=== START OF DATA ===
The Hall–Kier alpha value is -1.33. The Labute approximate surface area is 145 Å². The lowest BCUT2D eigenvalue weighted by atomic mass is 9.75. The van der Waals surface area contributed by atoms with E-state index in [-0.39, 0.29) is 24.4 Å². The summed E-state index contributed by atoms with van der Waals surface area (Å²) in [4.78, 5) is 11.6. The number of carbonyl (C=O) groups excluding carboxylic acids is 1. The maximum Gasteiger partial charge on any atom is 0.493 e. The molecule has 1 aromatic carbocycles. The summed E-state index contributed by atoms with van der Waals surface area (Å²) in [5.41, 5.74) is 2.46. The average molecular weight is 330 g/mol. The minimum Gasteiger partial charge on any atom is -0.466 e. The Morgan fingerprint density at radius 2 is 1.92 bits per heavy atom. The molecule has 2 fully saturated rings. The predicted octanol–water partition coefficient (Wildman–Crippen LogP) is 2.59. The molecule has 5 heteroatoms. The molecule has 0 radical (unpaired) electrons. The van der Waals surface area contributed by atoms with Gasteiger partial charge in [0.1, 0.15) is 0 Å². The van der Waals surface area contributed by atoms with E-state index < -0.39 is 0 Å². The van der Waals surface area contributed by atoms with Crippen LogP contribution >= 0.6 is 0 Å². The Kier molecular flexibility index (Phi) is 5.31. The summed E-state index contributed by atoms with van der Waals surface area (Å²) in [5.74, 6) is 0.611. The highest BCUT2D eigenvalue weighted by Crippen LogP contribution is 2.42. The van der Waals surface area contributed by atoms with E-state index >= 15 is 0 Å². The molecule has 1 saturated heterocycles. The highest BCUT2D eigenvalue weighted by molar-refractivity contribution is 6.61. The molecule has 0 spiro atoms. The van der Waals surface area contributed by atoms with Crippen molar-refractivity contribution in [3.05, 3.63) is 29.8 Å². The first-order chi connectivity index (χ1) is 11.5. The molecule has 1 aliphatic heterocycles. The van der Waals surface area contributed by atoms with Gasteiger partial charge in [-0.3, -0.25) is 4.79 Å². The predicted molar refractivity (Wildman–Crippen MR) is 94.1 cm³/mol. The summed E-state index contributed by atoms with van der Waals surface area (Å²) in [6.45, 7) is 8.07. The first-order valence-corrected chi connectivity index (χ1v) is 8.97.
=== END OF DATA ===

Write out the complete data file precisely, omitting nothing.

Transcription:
The Hall–Kier alpha value is -1.33. The Labute approximate surface area is 145 Å². The lowest BCUT2D eigenvalue weighted by atomic mass is 9.75. The van der Waals surface area contributed by atoms with E-state index in [-0.39, 0.29) is 24.4 Å². The summed E-state index contributed by atoms with van der Waals surface area (Å²) in [4.78, 5) is 11.6. The number of carbonyl (C=O) groups excluding carboxylic acids is 1. The maximum Gasteiger partial charge on any atom is 0.493 e. The molecule has 1 aromatic carbocycles. The summed E-state index contributed by atoms with van der Waals surface area (Å²) in [5.41, 5.74) is 2.46. The average molecular weight is 330 g/mol. The minimum Gasteiger partial charge on any atom is -0.466 e. The Morgan fingerprint density at radius 2 is 1.92 bits per heavy atom. The molecule has 2 fully saturated rings. The predicted octanol–water partition coefficient (Wildman–Crippen LogP) is 2.59. The molecule has 5 heteroatoms. The molecule has 0 radical (unpaired) electrons. The van der Waals surface area contributed by atoms with Gasteiger partial charge in [0.1, 0.15) is 0 Å². The van der Waals surface area contributed by atoms with E-state index < -0.39 is 0 Å². The van der Waals surface area contributed by atoms with Crippen LogP contribution >= 0.6 is 0 Å². The Kier molecular flexibility index (Phi) is 5.31. The summed E-state index contributed by atoms with van der Waals surface area (Å²) in [5.74, 6) is 0.611. The highest BCUT2D eigenvalue weighted by Crippen LogP contribution is 2.42. The van der Waals surface area contributed by atoms with E-state index >= 15 is 0 Å². The molecule has 1 saturated heterocycles. The highest BCUT2D eigenvalue weighted by molar-refractivity contribution is 6.61. The molecule has 0 spiro atoms. The van der Waals surface area contributed by atoms with Crippen molar-refractivity contribution in [3.05, 3.63) is 29.8 Å². The first-order chi connectivity index (χ1) is 11.5. The molecule has 1 aliphatic heterocycles. The van der Waals surface area contributed by atoms with Gasteiger partial charge in [-0.3, -0.25) is 4.79 Å². The predicted molar refractivity (Wildman–Crippen MR) is 94.1 cm³/mol. The summed E-state index contributed by atoms with van der Waals surface area (Å²) in [6.45, 7) is 8.07. The first-order valence-corrected chi connectivity index (χ1v) is 8.97.